Archive for Thursday, May 20, 2004

BLHS catcher caps homerless career

May 20, 2004

Monday afternoon, the high school softball season ended for the Basehor-Linwood Bobcats, as they were defeated 5-4 by Sumner Academy in the first round of the 4A regional playoffs.

For three BLHS seniors, the loss marked the end of their careers. But for one of them, senior catcher Nicole Kirk, it marked the end of a career without a home run.

That void probably would not have mattered to Kirk had it not been for an oh-so-close call at the Lady Bobcats' senior night against Lansing.

During the Lady 'Cats' final home game of the season, Kirk hit a blast to the outfield that looked like it might have a chance to leave the yard for the first home run of her career. Instead it bounced off the top of the fence and Kirk was held to a single.

Those who were there said the ball was actually kept in the park by a green senior day balloon that was anchored to the outfield fence.

Kirk's father had taped the blast from the bleachers, but the replay proved to be inconclusive and Kirk will spend the rest of her life not knowing if that should've been a home run.

"I couldn't believe it," Kirk said. "I almost hit a home run and I never do that. But it was just my luck, it bounced off the fence right to the center fielder and I only got a single." Kirk came around to score later in the inning, but she would've been much more thrilled to get the run and the RBI.

The unusual play is not all that unusual when you consider the rest of Kirk's career.

During the first game of her senior season, she was a bit too anxious to snag a pitch and her left hand was struck by the swing of the opposing batter. The swing left Kirk with two broken fingers, however, she played with them that way for the rest of the season.

"They've been real sore, but they haven't bothered me too much," Kirk said. "Maybe if I hadn't broken them I would've hit that one ball out of the park."


Although the broken fingers became a nuisance Kirk did not mind the pain. She never has. That's why she plays catcher, a position she's owned for as long as she can remember.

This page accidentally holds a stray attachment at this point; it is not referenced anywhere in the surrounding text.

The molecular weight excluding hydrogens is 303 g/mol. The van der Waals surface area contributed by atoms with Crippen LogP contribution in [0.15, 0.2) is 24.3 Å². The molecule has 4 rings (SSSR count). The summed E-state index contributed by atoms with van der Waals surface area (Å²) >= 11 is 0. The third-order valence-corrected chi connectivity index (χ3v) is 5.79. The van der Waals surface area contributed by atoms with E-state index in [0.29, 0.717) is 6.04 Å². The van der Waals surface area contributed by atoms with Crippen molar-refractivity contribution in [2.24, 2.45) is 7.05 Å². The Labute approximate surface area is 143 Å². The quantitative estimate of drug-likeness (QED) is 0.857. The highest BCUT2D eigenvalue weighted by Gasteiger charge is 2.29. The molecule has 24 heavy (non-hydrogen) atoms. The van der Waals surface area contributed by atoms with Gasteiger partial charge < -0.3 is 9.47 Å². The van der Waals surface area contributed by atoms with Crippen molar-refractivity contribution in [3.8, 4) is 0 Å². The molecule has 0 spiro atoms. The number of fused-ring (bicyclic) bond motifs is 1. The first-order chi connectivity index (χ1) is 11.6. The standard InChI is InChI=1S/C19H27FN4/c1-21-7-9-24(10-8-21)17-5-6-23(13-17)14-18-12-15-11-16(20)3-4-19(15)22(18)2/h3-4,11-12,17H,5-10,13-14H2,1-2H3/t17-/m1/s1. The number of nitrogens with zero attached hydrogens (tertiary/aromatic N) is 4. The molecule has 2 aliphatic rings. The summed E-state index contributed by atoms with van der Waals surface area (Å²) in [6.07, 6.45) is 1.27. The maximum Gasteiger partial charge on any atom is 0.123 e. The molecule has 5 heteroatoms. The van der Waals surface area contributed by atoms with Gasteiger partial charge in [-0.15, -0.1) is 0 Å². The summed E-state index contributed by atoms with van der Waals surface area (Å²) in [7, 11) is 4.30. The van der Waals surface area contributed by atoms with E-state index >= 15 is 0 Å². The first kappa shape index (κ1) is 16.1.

"I love to catch, I always have," she said. "It happened by chance, my coach just put me there when I was young because he thought I had a good arm and I just kind of stuck there."

Kirk said she prefers the dirty work behind the plate to the guesswork of playing the field.

"I can handle the outfield, but I hate the infield," she said. "As a catcher, you've got all that padding on, the contact doesn't bother me."

Unfortunately, the end of the season does.

Kirk said it didn't take long after the Bobcats' last loss for it to sink in that her career was over. And when it did, she immediately began to reflect on what she will miss the most.

"I think I'll probably always remember the people I played with," she said. "I've made such good friends playing softball. I don't really remember games or scores, but I'll always remember the people I played with and the fun I had."

In addition, Kirk said softball taught her many more things than how to get down a bunt or how to block the plate.

"I just learned that things aren't always fair," she said. "And if you can get past that, you'll be a better person for it."

Maybe that's why Kirk isn't too bent out of shape about the balloon or the fence or the single. Maybe she was just supposed to finish her career without a homer. Lucky for her, she packed it with a ton of other things like friendship, fond memories and even a few bumps and bruises.

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